Over time, many women will eventually see their thyroid swing back to normal (usually at around the one-year point after childbirth). The hypothyroid and hyperthyroid stages of postpartum thyroiditis can, however, be truly debilitating, and may warrant treatment to help you feel your best.
If you are experiencing any of the above symptoms, it’s time to see your doctor for a thyroid check-up. It might be tempting for you—and your doctor—to write off many of these symptoms as “normal” for a new mother. When the symptoms are mild or temporary, they can be normal. But why risk having an undiagnosed case of postpartum thyroiditis, especially given the fact that you could feel this way for months (even up to a year!) after your baby is born? There’s no reason to suffer needlessly, especially at a time when you need your energy and focus for your new baby.
Diagnosis of postpartum thyroiditis typically requires several tests:
- Thyroid Stimulating Hormone (TSH)
- Free Thyroxine (Free T4)
- Free Triiodothyronine (Free T3)
You’re looking for a pattern that suggests hyperthyroidism (lower TSH, higher Free T4, higher Free T3), or a pattern that suggests hypothyroidism (higher TSH, lower Free T4, lower Free T3).
Because pregnancy can be a trigger for autoimmune thyroid disease, if your levels are borderline or out of the reference range, you should also have thyroid antibody tests.
- If your levels fall towards hyperthyroidism, the Thyroid Stimulating Immunoglobulin (TSI) and TPO antibodies tests can help diagnose Graves’ disease or Hashimoto’s thyroiditis.
- If you are more in the hypothyroid range, a TPO antibodies test can show if you have underlying Hashimoto’s thyroiditis.
If your symptoms are mild, and your levels aren’t outside the reference range, your doctor may recommend simply monitoring your thyroid. Over time, symptoms should become less noticeable and eventually your thyroid should return to normal.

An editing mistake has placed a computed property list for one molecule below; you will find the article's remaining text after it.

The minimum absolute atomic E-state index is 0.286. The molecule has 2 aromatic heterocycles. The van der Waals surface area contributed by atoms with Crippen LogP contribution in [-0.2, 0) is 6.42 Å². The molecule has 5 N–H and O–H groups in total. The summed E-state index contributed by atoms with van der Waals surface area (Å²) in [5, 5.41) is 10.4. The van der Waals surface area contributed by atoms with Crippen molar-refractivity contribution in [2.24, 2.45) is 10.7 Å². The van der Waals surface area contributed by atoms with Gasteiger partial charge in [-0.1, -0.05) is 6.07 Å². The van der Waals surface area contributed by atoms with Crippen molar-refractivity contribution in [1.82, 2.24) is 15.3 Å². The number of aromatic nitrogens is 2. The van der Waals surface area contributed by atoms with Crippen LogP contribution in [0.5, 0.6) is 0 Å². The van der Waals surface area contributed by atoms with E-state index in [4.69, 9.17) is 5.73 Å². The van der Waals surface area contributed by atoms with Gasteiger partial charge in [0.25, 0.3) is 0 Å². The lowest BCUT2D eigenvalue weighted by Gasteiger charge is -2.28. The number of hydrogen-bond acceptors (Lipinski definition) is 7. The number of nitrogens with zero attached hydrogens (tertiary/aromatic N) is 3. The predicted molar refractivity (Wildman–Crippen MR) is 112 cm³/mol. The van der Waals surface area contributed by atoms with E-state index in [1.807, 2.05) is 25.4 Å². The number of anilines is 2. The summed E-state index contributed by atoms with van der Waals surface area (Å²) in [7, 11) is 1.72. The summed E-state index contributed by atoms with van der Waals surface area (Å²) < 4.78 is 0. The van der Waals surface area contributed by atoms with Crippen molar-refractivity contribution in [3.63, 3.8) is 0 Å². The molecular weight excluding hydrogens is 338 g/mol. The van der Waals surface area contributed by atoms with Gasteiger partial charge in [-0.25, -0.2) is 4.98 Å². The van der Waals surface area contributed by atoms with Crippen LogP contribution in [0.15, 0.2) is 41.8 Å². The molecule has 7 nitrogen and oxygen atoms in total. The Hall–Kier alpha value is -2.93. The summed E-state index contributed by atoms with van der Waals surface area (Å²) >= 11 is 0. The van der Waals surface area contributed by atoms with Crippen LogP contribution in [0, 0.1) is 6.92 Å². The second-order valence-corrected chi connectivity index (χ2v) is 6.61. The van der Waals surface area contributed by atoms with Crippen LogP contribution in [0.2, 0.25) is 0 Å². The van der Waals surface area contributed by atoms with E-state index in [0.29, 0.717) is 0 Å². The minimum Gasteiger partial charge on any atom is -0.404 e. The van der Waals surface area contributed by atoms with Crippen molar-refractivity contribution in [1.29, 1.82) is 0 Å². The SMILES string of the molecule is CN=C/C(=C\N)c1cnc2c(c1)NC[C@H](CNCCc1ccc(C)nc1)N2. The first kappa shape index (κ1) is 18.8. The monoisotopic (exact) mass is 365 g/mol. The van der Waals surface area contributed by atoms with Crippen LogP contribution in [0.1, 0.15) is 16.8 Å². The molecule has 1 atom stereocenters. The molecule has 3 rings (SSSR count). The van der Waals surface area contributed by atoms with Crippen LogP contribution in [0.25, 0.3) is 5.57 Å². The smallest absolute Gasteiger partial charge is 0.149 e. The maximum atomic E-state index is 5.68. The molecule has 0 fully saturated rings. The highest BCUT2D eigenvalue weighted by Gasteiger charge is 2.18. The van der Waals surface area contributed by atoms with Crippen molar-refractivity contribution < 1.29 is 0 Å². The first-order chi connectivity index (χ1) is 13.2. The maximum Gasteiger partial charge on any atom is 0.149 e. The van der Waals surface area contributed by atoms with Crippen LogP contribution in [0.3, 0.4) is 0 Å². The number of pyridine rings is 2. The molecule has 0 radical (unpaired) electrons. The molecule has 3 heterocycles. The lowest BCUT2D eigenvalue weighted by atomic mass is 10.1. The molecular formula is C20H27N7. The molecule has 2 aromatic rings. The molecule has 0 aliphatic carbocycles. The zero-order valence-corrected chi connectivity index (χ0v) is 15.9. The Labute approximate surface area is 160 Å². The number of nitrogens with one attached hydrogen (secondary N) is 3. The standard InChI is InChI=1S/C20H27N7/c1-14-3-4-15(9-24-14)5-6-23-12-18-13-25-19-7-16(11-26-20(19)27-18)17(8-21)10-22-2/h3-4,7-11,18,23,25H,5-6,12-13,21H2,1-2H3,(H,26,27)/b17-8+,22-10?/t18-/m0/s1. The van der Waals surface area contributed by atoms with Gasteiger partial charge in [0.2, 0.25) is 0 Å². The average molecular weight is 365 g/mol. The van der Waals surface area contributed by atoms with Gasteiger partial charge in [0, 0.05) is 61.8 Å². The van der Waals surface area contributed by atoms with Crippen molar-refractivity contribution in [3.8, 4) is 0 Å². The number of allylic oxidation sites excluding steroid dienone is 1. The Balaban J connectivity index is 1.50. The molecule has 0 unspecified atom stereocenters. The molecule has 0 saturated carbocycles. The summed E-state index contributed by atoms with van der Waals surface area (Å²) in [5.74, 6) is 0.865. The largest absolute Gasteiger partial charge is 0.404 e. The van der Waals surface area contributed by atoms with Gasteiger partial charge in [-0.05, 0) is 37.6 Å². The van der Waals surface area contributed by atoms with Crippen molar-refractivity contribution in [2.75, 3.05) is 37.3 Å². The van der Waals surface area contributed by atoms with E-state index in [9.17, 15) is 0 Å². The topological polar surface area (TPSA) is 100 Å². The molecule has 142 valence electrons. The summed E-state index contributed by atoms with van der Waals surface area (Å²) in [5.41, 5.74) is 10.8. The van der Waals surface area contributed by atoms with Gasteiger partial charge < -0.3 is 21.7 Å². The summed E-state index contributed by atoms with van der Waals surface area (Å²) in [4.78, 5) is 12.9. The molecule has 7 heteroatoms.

If your symptoms are debilitating and your blood tests show an imbalance, your doctor can prescribe treatments, including:
- For the hypothyroid phase of postpartum thyroiditis: A thyroid hormone replacement drug, like levothyroxine (Synthroid, Levoxyl), or natural desiccated thyroid (Nature-throid, Armour).
- For the hyperthyroid phase of postpartum thyroiditis: A beta blocker drug (like propranolol or atenolol) to help lower thyroid hormone, slow heart rate, and reduce palpitations. (Note: Antithyroid drugs like methimazole or PTU aren’t used to treat the hyperthyroid phase of postpartum thyroiditis.)
IMPORTANT TIP: Because thyroid function fluctuates during the different phases of postpartum thyroiditis, you should have your thyroid levels checked often during your treatment for postpartum thyroiditis, so the dosage can be adjusted, or treatment stopped entirely when appropriate.
UP NEXT: A GUIDE TO OPTIMIZING YOUR THYROID MEDICATION
Into the Future
Keep in mind that once you’ve had postpartum thyroiditis, you’re at a much higher risk of recurrence. Research shows that 70% of women with postpartum thyroiditis will get it again in a future pregnancy.
Additionally, around 50% of women with postpartum thyroiditis end up developing full hypothyroidism. And it’s not necessarily going to happen in the year after childbirth—it may be up to several years later.
Therefore, even if your postpartum thyroiditis is resolved, make sure that you still have a periodic thyroid exam from your doctor (along with a thyroid blood test panel) so that if you do develop hypothyroidism, you can be diagnosed and treated as quickly as possible.